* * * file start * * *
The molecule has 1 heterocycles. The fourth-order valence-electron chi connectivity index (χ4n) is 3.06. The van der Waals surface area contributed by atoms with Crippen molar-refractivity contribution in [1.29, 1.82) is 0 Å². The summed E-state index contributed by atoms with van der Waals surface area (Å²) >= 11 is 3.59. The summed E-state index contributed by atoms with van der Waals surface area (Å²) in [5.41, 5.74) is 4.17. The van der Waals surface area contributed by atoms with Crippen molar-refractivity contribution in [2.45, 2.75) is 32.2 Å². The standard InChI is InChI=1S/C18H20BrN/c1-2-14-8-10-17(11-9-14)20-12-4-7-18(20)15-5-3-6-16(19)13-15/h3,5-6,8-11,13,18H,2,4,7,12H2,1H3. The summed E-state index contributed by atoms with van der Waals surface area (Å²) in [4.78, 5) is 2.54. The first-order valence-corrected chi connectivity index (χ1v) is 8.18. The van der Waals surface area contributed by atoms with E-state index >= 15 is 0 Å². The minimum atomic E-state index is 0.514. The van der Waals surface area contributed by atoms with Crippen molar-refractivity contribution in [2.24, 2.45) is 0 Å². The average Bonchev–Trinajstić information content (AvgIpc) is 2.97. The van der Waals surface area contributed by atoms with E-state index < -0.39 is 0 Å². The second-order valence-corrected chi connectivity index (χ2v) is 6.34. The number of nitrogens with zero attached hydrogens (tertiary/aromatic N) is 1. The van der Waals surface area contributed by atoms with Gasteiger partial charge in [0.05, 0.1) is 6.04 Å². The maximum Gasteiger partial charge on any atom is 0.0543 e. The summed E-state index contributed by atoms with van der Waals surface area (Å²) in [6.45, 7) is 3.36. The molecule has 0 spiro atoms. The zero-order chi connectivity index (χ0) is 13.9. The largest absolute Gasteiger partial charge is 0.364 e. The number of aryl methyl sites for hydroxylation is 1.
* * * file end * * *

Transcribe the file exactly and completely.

The molecule has 1 heterocycles. The fourth-order valence-electron chi connectivity index (χ4n) is 3.06. The van der Waals surface area contributed by atoms with Crippen molar-refractivity contribution in [1.29, 1.82) is 0 Å². The summed E-state index contributed by atoms with van der Waals surface area (Å²) >= 11 is 3.59. The summed E-state index contributed by atoms with van der Waals surface area (Å²) in [5.41, 5.74) is 4.17. The van der Waals surface area contributed by atoms with Crippen molar-refractivity contribution in [2.45, 2.75) is 32.2 Å². The standard InChI is InChI=1S/C18H20BrN/c1-2-14-8-10-17(11-9-14)20-12-4-7-18(20)15-5-3-6-16(19)13-15/h3,5-6,8-11,13,18H,2,4,7,12H2,1H3. The summed E-state index contributed by atoms with van der Waals surface area (Å²) in [4.78, 5) is 2.54. The first-order valence-corrected chi connectivity index (χ1v) is 8.18. The van der Waals surface area contributed by atoms with E-state index >= 15 is 0 Å². The minimum atomic E-state index is 0.514. The van der Waals surface area contributed by atoms with Crippen molar-refractivity contribution in [2.24, 2.45) is 0 Å². The average Bonchev–Trinajstić information content (AvgIpc) is 2.97. The van der Waals surface area contributed by atoms with E-state index < -0.39 is 0 Å². The second-order valence-corrected chi connectivity index (χ2v) is 6.34. The number of nitrogens with zero attached hydrogens (tertiary/aromatic N) is 1. The van der Waals surface area contributed by atoms with Gasteiger partial charge in [0.05, 0.1) is 6.04 Å². The maximum Gasteiger partial charge on any atom is 0.0543 e. The summed E-state index contributed by atoms with van der Waals surface area (Å²) in [6.45, 7) is 3.36. The molecule has 0 spiro atoms. The zero-order chi connectivity index (χ0) is 13.9. The largest absolute Gasteiger partial charge is 0.364 e. The number of aryl methyl sites for hydroxylation is 1.